Here’s a page from the history books of consumerism history: Back in the early 90’s, Prego gave out 12,000 free posters to classrooms across America containing a “lesson plan” for a “scientific” experiment in which they would test whether Prego or Ragu Old World Style was thicker. The poster came with a free slotted spoon and a coupon for a 30 oz jar of Prego. In the September 95 issue of Harper’s Magazine, David Shenk lampooned this blatant insertion of commercial messages into the classroom under the guise of learning about the scientific method:
Frugal matrimony? Shelf-stocker falls for assistant manager? They met as their hands simultaneously clasped over the last of the same everyday-low-priced item? Possibilities, endless. I wonder if their marriage license got checked at the door.
Let’s expand our foreign language vocabulary! Can you say, “guolaosi”? It’s a Mandarin word meaning “death from overwork!” The word describes the phenomenon of Chinese workers falling dead on the spot as they toil in sub-Dickensian conditions so you can save a dollar on your next laptop!
Guy Ben-Ner shot a short sitcom in which a family drama is played out while the characters are depicted as living inside an IKEA. They shot it in within three different IKEAs, one in Berlin, one in Israel and one in New Jersey, and its edited so the action flows seamlessly between the scenarios. Real customers walk by and at one point almost steal the camera. Amusing commentary on consumer culture and geopolitics and damned clever idea.
Listen hun, your Gucci bag and Burbury scarf aren’t fooling anyone. Sophisticated shoppers, the ones you’re pretending to be, they know better. According to a recent study, the elite among us skip past the logos and instead focus on subtle cues like distinctive designs and details to figure out who’s truly high brow.
Alicia Guastaferro, 18 year-old teen beauty queen, is pretty much crass consumerism made flesh, and the figurative lovechild of Disney and Forever 21. To support her beauty pageant lifestyle, her parents lavish her with $100,000 in clothes every year, do her homework for her, and keep up a Christmas tree year-round and give her a new present every day. But what happens when she goes on Wife Swap, and her new mom is a feminist Quaker preacher? Whoa! Explosions! Tears! Now Alicia is suing ABC for $100 million, contending they framed scenes to “maximize her public embarrassment.” Um, duh, that’s what reality TV is. Or did your parents also watch your television for you as well?
The NYT has a 6-page story about the self-storage phenomenon, the effect of which was to make us grateful for the internet because were we to have to physically store these NYT Magazine features we’d be destitute. In any case, its an interesting article. If you’ve ever wondered what people were doing with all the crap they were buying in the last decade — well, a lot of it ended up in storage.
The New Scientist has an editorial this week arguing that consumerism is “eating the future.” Author Andy Coghlan sees the modern environmental crisis as the result of a Darwinian struggle: “Not only are [humans] simply doing what all creatures do: we’re doing it better.”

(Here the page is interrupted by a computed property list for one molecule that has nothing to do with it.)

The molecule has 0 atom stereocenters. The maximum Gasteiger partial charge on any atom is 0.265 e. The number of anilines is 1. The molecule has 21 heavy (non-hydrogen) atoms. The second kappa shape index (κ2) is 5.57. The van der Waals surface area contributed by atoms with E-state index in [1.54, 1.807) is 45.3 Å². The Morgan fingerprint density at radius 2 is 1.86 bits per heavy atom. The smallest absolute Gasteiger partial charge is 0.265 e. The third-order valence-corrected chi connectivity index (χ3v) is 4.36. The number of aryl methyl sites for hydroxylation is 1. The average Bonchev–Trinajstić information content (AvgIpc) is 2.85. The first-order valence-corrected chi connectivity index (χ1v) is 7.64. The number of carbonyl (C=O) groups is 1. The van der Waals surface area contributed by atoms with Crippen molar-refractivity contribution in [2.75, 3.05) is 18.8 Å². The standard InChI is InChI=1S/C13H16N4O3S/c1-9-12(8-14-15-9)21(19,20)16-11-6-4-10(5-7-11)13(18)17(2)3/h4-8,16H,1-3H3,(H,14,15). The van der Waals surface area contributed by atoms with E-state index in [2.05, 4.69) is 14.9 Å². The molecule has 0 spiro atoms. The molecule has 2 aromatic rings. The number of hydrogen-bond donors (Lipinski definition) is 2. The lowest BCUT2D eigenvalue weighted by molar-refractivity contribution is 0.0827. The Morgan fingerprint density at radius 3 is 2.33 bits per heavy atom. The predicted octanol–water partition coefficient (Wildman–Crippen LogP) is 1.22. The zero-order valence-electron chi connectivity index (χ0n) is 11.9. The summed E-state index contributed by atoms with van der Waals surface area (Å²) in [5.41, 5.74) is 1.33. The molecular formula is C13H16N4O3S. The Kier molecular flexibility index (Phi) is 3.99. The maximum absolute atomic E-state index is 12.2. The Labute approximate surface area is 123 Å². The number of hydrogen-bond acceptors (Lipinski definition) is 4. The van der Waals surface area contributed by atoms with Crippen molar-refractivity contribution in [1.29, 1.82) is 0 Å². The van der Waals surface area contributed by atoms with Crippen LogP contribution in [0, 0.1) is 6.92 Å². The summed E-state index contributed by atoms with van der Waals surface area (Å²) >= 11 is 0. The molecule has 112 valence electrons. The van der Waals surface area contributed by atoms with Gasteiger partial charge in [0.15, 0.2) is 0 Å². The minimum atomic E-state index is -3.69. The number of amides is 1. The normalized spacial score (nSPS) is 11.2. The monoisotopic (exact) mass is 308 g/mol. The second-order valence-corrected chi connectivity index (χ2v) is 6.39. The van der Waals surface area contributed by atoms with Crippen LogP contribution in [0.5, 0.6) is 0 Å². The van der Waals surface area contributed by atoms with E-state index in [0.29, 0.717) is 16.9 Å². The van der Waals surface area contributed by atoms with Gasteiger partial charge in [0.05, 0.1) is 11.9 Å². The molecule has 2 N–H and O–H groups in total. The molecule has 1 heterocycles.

A Chinese bride recently walked down the aisle wearing a 7,083-foot-long wedding dress that took 200 guests over three hours to unfurl. The $5,800 dress could be a sign of China’s potential to threaten America’s reigning status as the capital of gross consumerism, if only the bridegroom hadn’t personally designed the dress with his family’s help. Explaining the lavish garment, he said: “I do not want a cliche wedding parade or banquet.”
Chain restaurants are trying to lure in recession-weary diners with deep discounts, but franchisers worry that if you suddenly start paying half-price for sandwiches, you won’t be willing to pay full price when the economy recovers. We’re all accustomed to chain restaurant sandwiches costing $8 and up, but how much do those sandwiches really cost restaurants to make?
Is the recession making you sad? Then go hug a friend because your money doesn’t care and can’t make you happy, the Dalai Lama reminded us yesterday. The exiled Tibetan leader said that if nothing else, the economic crisis is doing an excellent job showing people the limit of money.
Sometimes we buy things and days later, or even minutes, we totally hate ourselves for buying it. Stupid, stupid, stupid!
The global economy is crashing, credit markets are playing ice age, and you consumers have a simple choice: buy things now or prepare to be stabbed next year.
Have you seen them? The Europeans? They’re everywhere! In our fancy bistros, on line at the Apple store, spending their fancy-pantzy valuable Euros while we suffer through this intolerable non-recession. The patriots at the New York Times finally sounded the warning call over this European “invasion” that’s transforming New York into the “Walmart of hip.”
Over at MSN Money there’s an interesting article about the tyranny of cheap crap that we, as a people, are accustomed to living under. Why do we buy a coat every year instead of one high quality coat that will last many years? Why do we buy crappy kitchen knives that go dull and become dangerous? Do we enjoy shopping so much that we’re content to keep rebuying the same stuff?
The First Batch Of One-Year iPhone Warranties Are About To Expire, Or Why You Shouldn't Be An Early Adopter
Hey, Apple fanboys! Yeah, you, the ones who stood on line foaming at the mouth so you could be the first to buy those precious little pocket diamonds that didn’t sell out. Your limited one-year warranty expires tomorrow, so break your phone while you can. As for the rest of us, let’s look back at a year of the iPhone and remember the perils of being an early adopter…